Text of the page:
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Forgotten Pulp Villains: Hanoi Shan and Professor Colonna

Friday, November 22nd, 2013 | Posted by William Patrick Maynard

The Crimes of Hanoi Shan-smallFor twenty years now, George Vanderburgh’s Battered Silicon Dispatch Box has been publishing quality hardcover and trade paperback reprints of titles one might never otherwise discover. Their books rarely appear on Amazon or eBay, so the devoted bibliophile who ventures to www.batteredbox.com is among the few to find such treasures.

Initially focusing on Sherlockian pastiches and scholarly efforts as well as reprinting long unavailable titles from Arkham House and Mycroft & Moran, BSDB has broadened their catalog to include other more obscure treasures.

Their two most recent titles are The Crimes of Hanoi Shan by H. Ashton-Wolfe and The Last of the Borgias by Fred M. White. Both books were edited by acclaimed pulp historian Rick Lai whose own works were spotlighted in last week’s column.

Hanoi Shan first came to my attention roughly 15 years ago when I stumbled across Win Scott Eckert’s Chronology of Fu Manchu online. There I found references to two early Fu Manchu appearances prior to Rohmer’s first novel that were written by someone called H. Ashton-Wolfe. The library proved of no assistance in tracking these stories down and the only antique booksellers who listed Ashton-Wolfe’s works wanted a small fortune for them. I was at a loss as to why Fu Manchu was known as Hanoi Shan, but the key seemed to be held in a fabled publication called The Rohmer Review which I had first found cited in a survey of Rohmer’s work by Will Murray.

There was also reference to some esoteric works by Philip Jose Farmer that I had actually seen alongside used Edgar Rice Burroughs titles at a local bookstore which had subsequently burned down. This Wold Newton business seemed to be the key to much of the fiction I was enamored of, but the trouble was I couldn’t get very far without Farmer’s works to unravel the mystery.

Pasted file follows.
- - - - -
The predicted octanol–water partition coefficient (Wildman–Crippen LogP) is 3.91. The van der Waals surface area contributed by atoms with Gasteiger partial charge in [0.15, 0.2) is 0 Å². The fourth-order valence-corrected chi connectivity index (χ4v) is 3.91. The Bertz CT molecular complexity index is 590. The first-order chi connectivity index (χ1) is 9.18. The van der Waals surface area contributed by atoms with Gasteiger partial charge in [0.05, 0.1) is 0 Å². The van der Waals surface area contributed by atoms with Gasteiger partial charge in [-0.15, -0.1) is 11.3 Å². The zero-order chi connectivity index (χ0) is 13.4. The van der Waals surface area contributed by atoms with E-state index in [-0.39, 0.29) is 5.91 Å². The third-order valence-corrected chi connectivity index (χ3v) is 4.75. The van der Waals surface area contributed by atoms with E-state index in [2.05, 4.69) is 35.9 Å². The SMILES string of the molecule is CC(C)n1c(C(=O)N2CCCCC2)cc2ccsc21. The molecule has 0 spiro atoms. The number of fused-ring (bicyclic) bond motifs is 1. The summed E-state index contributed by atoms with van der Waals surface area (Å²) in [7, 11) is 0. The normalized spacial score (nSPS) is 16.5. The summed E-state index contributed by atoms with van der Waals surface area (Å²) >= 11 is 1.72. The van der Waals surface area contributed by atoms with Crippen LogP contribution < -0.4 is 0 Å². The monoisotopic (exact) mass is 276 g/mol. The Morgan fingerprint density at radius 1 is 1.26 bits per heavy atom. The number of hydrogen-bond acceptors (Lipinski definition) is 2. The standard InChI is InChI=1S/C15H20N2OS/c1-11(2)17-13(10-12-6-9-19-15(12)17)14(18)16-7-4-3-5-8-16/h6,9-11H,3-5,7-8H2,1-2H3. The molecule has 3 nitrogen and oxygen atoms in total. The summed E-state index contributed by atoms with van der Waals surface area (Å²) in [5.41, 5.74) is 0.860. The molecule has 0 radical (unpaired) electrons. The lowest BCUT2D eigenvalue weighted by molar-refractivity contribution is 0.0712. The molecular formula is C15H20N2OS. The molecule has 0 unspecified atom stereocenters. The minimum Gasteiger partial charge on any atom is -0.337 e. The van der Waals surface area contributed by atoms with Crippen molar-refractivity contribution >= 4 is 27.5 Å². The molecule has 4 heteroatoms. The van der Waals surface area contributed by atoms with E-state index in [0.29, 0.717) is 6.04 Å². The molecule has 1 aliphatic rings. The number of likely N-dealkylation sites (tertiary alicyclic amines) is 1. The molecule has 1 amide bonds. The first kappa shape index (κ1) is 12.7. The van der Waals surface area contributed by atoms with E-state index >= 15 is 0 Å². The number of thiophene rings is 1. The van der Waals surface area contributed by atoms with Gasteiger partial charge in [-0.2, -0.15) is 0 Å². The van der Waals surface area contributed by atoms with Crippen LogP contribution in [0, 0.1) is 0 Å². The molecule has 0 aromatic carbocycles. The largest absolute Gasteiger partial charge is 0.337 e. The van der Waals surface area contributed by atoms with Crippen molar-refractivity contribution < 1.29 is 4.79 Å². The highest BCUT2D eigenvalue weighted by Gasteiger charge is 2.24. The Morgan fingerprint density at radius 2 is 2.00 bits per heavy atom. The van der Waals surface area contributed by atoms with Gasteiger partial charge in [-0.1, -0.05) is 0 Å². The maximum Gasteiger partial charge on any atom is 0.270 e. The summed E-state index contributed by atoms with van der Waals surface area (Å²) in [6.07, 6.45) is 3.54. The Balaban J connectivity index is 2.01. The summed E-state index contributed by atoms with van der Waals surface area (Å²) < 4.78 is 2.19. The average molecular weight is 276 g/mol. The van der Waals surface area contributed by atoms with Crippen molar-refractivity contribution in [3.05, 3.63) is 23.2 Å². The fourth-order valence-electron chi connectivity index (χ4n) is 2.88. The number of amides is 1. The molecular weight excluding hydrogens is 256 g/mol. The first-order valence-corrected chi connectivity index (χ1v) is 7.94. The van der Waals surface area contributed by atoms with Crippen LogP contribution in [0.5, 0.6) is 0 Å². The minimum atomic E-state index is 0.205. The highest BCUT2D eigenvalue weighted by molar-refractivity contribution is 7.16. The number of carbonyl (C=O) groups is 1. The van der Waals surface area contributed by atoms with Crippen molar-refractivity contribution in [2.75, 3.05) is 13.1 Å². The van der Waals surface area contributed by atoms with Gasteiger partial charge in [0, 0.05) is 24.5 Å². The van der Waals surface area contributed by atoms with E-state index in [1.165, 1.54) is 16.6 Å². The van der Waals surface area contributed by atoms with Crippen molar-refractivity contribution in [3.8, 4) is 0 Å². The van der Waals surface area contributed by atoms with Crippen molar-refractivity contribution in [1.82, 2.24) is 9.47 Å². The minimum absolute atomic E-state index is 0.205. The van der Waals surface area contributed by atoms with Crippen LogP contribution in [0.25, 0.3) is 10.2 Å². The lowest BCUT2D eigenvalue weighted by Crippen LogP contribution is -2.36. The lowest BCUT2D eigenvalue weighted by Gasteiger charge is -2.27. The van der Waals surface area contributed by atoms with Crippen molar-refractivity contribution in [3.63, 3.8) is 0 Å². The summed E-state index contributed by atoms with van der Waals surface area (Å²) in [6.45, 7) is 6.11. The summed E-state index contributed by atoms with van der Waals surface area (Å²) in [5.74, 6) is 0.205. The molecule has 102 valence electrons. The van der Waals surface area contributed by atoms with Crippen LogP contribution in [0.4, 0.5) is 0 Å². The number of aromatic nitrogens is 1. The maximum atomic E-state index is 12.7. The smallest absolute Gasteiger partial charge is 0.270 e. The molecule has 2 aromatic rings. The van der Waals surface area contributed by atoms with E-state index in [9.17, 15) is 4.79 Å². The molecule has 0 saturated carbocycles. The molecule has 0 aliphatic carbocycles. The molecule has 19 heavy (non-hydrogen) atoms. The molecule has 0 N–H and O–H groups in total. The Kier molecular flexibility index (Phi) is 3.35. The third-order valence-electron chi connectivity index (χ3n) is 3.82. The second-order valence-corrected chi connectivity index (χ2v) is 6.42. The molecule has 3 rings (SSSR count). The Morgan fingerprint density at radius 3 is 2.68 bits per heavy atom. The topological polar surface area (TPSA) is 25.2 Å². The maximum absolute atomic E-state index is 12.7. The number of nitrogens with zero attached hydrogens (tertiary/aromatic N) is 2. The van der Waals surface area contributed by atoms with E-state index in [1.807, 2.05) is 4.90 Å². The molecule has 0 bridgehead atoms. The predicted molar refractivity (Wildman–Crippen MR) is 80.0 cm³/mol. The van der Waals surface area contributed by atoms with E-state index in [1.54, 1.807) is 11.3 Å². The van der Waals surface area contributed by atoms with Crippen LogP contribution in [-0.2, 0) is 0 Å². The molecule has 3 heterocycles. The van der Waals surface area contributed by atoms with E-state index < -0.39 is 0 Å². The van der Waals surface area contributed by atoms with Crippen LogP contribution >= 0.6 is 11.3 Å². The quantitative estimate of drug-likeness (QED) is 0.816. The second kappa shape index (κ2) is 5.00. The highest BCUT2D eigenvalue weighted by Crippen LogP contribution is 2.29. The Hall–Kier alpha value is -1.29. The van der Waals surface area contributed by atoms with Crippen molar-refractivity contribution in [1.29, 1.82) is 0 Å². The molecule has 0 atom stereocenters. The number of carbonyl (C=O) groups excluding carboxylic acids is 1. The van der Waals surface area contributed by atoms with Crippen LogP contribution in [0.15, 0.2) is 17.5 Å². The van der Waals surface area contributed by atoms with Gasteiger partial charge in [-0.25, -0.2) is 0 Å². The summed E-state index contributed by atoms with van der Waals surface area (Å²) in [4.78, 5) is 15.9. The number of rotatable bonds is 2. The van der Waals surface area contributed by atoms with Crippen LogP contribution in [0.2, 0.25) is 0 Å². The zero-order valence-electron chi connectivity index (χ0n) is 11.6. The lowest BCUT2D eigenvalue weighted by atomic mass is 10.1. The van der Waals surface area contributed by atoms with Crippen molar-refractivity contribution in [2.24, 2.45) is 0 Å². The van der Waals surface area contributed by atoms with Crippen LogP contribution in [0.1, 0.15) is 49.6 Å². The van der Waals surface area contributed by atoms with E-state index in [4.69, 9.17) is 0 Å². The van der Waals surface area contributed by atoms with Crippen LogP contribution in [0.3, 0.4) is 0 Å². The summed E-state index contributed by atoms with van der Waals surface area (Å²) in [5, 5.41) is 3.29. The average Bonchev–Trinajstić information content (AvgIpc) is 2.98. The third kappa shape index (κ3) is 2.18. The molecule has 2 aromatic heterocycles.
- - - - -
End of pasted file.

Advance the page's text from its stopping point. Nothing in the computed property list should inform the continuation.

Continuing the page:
The internet changed all of that. There was a plethora of information making its way online and, most importantly, booksellers from around the globe were now accessible provided one had an internet connection. In short order, I had read Farmer’s speculation on Fu Manchu’s origins and eventually got hold of The Rohmer Review where John Harwood first suggested a connection existed between the two characters. Hanoi Shan was a real-life Chinese crime lord operating in Paris at the turn of the last century. H. Ashton-Wolfe had been a criminologist with the Surete before chronicling his own amazing cases. The scholarly efforts of Harwood and Farmer indicated there were two short stories concerning Hanoi Shan, but the book containing them was still out of reach of my bank account.

LastoftheBorgiasRick Lai began delving deeper into the Hanoi Shan matter and eventually uncovered an additional five stories about the character that had been published in magazines, but were never collected in book form. Lai also discovered that H. Ashton-Wolfe’s colorful background (he later claimed to be a spy during the First World War) was entirely fabricated. The man was a fraud who was sought by more than one country for various acts of deception that went far beyond writing stories of his imaginary exploits. Hanoi Shan, long thought to be the obscure real life inspiration for Fu Manchu, was nothing more than an imitation of Rohmer’s famous character being passed off as the genuine article on unsuspecting editors and readers.